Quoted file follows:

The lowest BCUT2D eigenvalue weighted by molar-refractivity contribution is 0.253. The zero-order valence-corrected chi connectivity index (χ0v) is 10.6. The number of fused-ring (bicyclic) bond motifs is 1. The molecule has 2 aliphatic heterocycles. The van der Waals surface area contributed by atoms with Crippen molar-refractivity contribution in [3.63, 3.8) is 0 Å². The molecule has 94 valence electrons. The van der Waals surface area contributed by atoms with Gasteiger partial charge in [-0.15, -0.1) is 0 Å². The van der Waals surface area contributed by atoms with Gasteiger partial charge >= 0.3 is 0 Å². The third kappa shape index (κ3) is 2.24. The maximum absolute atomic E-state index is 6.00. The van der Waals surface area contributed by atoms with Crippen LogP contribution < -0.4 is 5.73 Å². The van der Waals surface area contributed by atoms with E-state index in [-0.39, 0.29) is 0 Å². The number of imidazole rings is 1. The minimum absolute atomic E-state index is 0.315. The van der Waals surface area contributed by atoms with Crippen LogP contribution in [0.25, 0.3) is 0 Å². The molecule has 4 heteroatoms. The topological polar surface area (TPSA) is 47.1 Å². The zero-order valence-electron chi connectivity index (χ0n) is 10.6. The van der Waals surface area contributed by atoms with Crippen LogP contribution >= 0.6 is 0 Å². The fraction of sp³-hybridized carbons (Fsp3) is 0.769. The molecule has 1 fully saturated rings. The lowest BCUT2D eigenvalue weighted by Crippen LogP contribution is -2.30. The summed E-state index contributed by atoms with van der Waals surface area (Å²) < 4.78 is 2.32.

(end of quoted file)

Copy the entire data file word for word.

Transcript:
The lowest BCUT2D eigenvalue weighted by molar-refractivity contribution is 0.253. The zero-order valence-corrected chi connectivity index (χ0v) is 10.6. The number of fused-ring (bicyclic) bond motifs is 1. The molecule has 2 aliphatic heterocycles. The van der Waals surface area contributed by atoms with Crippen molar-refractivity contribution in [3.63, 3.8) is 0 Å². The molecule has 94 valence electrons. The van der Waals surface area contributed by atoms with Gasteiger partial charge in [-0.15, -0.1) is 0 Å². The van der Waals surface area contributed by atoms with Gasteiger partial charge >= 0.3 is 0 Å². The third kappa shape index (κ3) is 2.24. The maximum absolute atomic E-state index is 6.00. The van der Waals surface area contributed by atoms with Crippen LogP contribution < -0.4 is 5.73 Å². The van der Waals surface area contributed by atoms with E-state index in [-0.39, 0.29) is 0 Å². The number of imidazole rings is 1. The minimum absolute atomic E-state index is 0.315. The van der Waals surface area contributed by atoms with Crippen LogP contribution in [0.25, 0.3) is 0 Å². The molecule has 4 heteroatoms. The topological polar surface area (TPSA) is 47.1 Å². The zero-order valence-electron chi connectivity index (χ0n) is 10.6. The van der Waals surface area contributed by atoms with Crippen LogP contribution >= 0.6 is 0 Å². The fraction of sp³-hybridized carbons (Fsp3) is 0.769. The molecule has 1 fully saturated rings. The lowest BCUT2D eigenvalue weighted by Crippen LogP contribution is -2.30. The summed E-state index contributed by atoms with van der Waals surface area (Å²) < 4.78 is 2.32.